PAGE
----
Saving the Season: Preserved Lemons and Kumquats

2014 0201 IMG_3715 preserved lemonsCitrus makes winter brighter. We feast when great lemons, oranges, tangerines and grapefruit are in peak season, along with citrus-like kumquats and their relatives. 

Preserved lemons are a pantry staple in our house, and I try to keep them in supply, typically putting up a big jarful twice a year. I always use organic lemons and seek those that are not waxed, since the rind is primarily what you eat (though I use the pulp and syrupy juice as well). If you suspect the fruit is waxed, wash it under warm water, dry thoroughly and set aside for a few hours until bone dry. My normal method is to quarter lemons lengthwise, stuff them in a jar with salt and lemon juice, and let them sit around for a couple of weeks, shaking the jar every so often.

This year, I followed Yotam Ottolenghi’s method (as printed in Jerusalem and other books). He cut deep slits crosswise into the lemons from the stem end, nearly slicing all the way through, and then stuffs each lemon with a tablespoon of Kosher salt or sea salt (don’t use table salt because of the additives). He sets the jar aside for a week to ten days, during which time the juice is exuded. He then adds lemon juice to fill, along with rosemary and a red chili pepper. To keep the lemons from floating, I inserted a small jar that was held down by the lid of the large jar. The jar is set aside for 2-3 weeks until the lemons are soft.  Store in the refrigerator.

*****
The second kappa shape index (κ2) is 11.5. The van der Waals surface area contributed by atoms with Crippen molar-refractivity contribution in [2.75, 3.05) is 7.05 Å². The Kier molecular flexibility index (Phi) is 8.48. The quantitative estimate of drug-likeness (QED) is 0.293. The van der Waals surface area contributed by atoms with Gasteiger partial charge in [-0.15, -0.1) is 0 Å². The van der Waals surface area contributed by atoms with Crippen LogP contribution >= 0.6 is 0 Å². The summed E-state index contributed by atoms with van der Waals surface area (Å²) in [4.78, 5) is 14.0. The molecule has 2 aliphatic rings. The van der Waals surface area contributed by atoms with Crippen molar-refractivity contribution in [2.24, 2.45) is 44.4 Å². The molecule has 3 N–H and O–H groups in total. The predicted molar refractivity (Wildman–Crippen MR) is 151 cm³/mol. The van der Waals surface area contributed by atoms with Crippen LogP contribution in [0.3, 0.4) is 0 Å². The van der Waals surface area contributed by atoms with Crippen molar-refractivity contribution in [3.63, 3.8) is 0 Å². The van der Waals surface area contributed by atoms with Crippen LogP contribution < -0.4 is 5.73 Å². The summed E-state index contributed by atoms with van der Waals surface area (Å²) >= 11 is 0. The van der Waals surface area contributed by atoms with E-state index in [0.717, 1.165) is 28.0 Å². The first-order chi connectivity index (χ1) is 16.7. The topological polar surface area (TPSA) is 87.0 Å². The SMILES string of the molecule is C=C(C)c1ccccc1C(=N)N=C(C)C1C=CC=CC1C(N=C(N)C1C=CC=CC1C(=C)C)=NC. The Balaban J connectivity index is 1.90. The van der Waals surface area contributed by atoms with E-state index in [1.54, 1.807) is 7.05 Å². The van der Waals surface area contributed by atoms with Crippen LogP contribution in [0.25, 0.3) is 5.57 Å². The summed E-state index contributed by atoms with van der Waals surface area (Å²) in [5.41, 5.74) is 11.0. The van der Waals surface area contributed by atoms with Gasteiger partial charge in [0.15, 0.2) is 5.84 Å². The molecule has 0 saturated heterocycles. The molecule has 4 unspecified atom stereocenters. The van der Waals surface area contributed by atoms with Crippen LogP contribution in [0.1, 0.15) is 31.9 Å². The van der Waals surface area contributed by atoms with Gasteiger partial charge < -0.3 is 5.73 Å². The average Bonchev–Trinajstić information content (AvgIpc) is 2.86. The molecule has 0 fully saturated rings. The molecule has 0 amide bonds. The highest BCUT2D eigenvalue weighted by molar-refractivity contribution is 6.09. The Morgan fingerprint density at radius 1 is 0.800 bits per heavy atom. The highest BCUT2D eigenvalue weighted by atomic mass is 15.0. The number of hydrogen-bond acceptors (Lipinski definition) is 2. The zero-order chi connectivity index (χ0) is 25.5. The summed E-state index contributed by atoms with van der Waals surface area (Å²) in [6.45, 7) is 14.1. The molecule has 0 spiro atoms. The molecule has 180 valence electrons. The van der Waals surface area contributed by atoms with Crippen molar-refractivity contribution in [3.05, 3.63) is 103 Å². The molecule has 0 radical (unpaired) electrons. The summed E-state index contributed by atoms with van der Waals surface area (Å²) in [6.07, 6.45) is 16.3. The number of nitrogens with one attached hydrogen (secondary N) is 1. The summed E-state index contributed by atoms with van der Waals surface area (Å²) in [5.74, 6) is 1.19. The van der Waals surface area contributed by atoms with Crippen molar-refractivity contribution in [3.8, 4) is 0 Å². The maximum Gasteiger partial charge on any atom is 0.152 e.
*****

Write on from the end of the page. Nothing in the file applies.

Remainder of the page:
2014 0201 IMG_3699 Sweet Preserved KumquatsI like to pickle organic kumquats when they’re in season, again washing and drying them thoroughly. I look for plump, juicy ones, and preserve them in sugar, salt and lemon juice, adding a few spices such as fennel seed, black pepper, and lightly toasted cumin seed.  After a week or so on the counter, they are stored in the refrigerator. Although they’re great on simply baked white fish or on steamed vegetables such as broccoli, I most often use them in salad, mixing the juice with walnut oil, or butternut or pumpkin seed oil to make dressing, and strewing minced kumquats on top of bitter greens.

Sweet Preserved Kumquats adapted from Tigress in a Pickle

6-8 oz kumquats, preferably organic (enough to fill a pint jar)

½-2/3 c freshly squeezed lemon juice

¼-1/3 c turbinado sugar

2 tbsp salt

1½ tsp ground black pepper

Seasonings: either 1½ tsp fennel seeds plus1 tsp whole cumin seed, OR 1 tsp coriander plus 1 tsp whole cumin seed plus a 1” piece of cinnamon stick OR 5 whole cloves OR …

Wash the kumquats well, dry them thoroughly and let them sit to finish drying for at least several hours, if not overnight.

Remove any vestige of the stem, and slice the kumquats vertically but not all of the way through. Remove the largest seeds. Place them in a pint jar.

Gently heat the lemon juice and the sugar over low heat, stirring, just until the sugar is dissolved. Cool.

Select your spices and lightly crush them.

Add the salt, pepper and chosen spice combination to the kumquats in the jar and pour in the cooled liquid. Cover with a tight-fitting lid and give the jar a good shake. (You can skip warming the sugar and lemon juice, but the raw sugar doesn’t always dissolve well.)

Set the jar aside on the counter, shaking daily for a week to ten days, until the kumquats have softened but still have some firmness. Refrigerate.

Categories: Citrus fruit, PreservingTags: , ,

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